Counterparties: A minimal vision at Barclays

By Ben Walsh
February 12, 2013

Welcome to the Counterparties email. The sign-up page is here, it’s just a matter of checking a box if you’re already registered on the Reuters website. Send suggestions, story tips and complaints to Counterparties.Reuters@gmail.com.

At the recently revamped house of Barclays, the inspiration for the full-year earnings announcement was minimalism: 3,700 fewer employees, $2.6 billion in cut costs, and promises to reduce the size of what the Guardian called its “industrial scale” tax avoidance business. There was, however, an inevitable hangover from the the prior regime: a $1.6 billion loss in fiscal-year 2012. That came thanks to the $1.6 billion set aside to compensate clients for mis-selling derivatives and loan insurance.

Extolling the virtues of virtue appears to be key to the new identity. New CEO Anthony Jenkins described the results of a strategic review, which was sparked by Barclays role in the Libor-fixing scandal. Business units, Jenkins said, will be evaluated, in part, on “their strategic attractiveness, including their impact on Barclays reputation”.

In an echo of Deutsche Bank’s Strategy 2015+, Jenkins said that it would take until 2015 to fully implement this new vision, which includes the layoffs and cost cutting measures mentioned above, reducing risk-weighted assets, and also managing to somehow increase both dividends and Tier 1 capital at the same time. Moreover, all this will be done while maintaining current return on equity of 11.5%.

As Barclays adopts a new, more austere formality, it remains unclear if customers who previously came to the bank for its unique brand of actuarial insouciance will remain loyal to the brand. The FT points out that “at its peak, Barclays’ controversial tax structuring unit… contributed the bulk of the group’s investment banking revenue”. Management says it intends to fill the gaping hole in its revenues by expanding its global customer base and growing the wealth management business. That’s not going to be easy, but thus far, investors’ first impression have been positive: Barclays shares are at their highest level in almost two years. — Ben Walsh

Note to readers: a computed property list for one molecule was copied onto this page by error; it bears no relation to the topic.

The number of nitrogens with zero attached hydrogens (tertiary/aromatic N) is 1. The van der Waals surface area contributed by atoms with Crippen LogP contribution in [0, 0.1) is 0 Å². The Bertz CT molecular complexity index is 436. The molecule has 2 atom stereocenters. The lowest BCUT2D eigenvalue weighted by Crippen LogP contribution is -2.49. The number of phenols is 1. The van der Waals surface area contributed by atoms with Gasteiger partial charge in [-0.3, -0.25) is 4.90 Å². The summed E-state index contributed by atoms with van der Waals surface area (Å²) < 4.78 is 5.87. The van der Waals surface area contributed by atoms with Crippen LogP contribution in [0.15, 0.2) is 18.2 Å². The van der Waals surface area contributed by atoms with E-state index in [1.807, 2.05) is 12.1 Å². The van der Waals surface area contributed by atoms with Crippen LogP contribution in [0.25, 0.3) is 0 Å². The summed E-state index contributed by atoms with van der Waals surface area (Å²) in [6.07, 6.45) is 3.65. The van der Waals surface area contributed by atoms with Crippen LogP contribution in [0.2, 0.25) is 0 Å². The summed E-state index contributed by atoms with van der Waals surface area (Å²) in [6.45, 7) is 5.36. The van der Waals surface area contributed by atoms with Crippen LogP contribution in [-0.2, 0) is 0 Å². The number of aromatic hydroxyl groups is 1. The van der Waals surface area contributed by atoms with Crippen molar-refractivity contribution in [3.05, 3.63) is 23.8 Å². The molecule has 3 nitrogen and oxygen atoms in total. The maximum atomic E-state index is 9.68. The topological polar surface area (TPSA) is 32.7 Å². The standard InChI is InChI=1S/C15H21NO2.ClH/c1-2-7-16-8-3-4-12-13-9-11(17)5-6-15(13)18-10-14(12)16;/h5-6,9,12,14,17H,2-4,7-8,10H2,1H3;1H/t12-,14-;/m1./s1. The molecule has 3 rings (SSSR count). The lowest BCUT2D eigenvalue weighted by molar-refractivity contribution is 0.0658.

On to today’s links:

Alpha
Your new landlord works on Wall Street – David Dayen

Nepotism
Thoroughly depressing data on how your last name can affect your income – Economist

Hope/Change/Etc.
“Obama is likely to promote the same goals for the country that he did in last year’s address” – Zachary Goldfarb

New Normal
The health care market may be slowly beginning to change for the better – Annie Lowrey

Wonks
The “most overlooked variable” in debt reduction? Economic growth – Jared Bernstein
Awesome graphic showing which countries the US trades with – Quartz
Ezra Klein has “fuck you traffic”, and some angst about being profiled by the New Republic – Julia Ioffe
Don’t do press – The Awl

Charts
Inverse correlation of the day: AOL vs Netflix subscribers – Dan Frommer

Facebook
Why I’m unfriending you on Facebook – Julia Angwin

Apple
“People buy cheap tablets as presents. When they are shopping for themselves, they tend to buy iPads.” – Business Insider

Overwrought Farewells
“Do not waste my death” – Telegraph

Be Afraid
Good morning! Everything is poison! – Young Australian Skeptics

Ouch
Esquire article wrongly claims SEAL who killed Bin Laden is denied healthcare – Megan McCloskey

6 comments

Comments are closed.